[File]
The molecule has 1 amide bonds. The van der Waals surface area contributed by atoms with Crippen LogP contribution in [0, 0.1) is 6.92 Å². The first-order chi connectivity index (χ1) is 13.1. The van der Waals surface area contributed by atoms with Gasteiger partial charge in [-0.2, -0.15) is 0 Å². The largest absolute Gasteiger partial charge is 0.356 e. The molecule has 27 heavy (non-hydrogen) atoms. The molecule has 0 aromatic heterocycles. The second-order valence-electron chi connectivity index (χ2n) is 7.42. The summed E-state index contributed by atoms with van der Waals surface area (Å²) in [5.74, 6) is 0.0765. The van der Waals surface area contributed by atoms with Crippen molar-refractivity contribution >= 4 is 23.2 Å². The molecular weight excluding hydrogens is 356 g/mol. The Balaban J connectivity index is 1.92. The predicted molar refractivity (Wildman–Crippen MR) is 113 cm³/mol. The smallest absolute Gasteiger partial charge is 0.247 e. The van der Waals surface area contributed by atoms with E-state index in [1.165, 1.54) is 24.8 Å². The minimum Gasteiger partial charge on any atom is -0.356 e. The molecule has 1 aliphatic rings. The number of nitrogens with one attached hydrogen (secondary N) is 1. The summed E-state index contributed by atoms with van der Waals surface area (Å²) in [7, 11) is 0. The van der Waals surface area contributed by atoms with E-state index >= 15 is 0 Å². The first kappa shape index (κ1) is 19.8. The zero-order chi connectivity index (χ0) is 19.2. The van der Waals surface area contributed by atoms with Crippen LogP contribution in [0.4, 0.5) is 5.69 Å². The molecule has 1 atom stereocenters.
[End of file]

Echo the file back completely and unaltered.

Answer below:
The molecule has 1 amide bonds. The van der Waals surface area contributed by atoms with Crippen LogP contribution in [0, 0.1) is 6.92 Å². The first-order chi connectivity index (χ1) is 13.1. The van der Waals surface area contributed by atoms with Gasteiger partial charge in [-0.2, -0.15) is 0 Å². The largest absolute Gasteiger partial charge is 0.356 e. The molecule has 27 heavy (non-hydrogen) atoms. The molecule has 0 aromatic heterocycles. The second-order valence-electron chi connectivity index (χ2n) is 7.42. The summed E-state index contributed by atoms with van der Waals surface area (Å²) in [5.74, 6) is 0.0765. The van der Waals surface area contributed by atoms with Crippen molar-refractivity contribution >= 4 is 23.2 Å². The molecular weight excluding hydrogens is 356 g/mol. The Balaban J connectivity index is 1.92. The predicted molar refractivity (Wildman–Crippen MR) is 113 cm³/mol. The smallest absolute Gasteiger partial charge is 0.247 e. The van der Waals surface area contributed by atoms with E-state index in [1.165, 1.54) is 24.8 Å². The minimum Gasteiger partial charge on any atom is -0.356 e. The molecule has 1 aliphatic rings. The number of nitrogens with one attached hydrogen (secondary N) is 1. The summed E-state index contributed by atoms with van der Waals surface area (Å²) in [7, 11) is 0. The van der Waals surface area contributed by atoms with E-state index >= 15 is 0 Å². The first kappa shape index (κ1) is 19.8. The zero-order chi connectivity index (χ0) is 19.2. The van der Waals surface area contributed by atoms with Crippen LogP contribution in [0.4, 0.5) is 5.69 Å². The molecule has 1 atom stereocenters.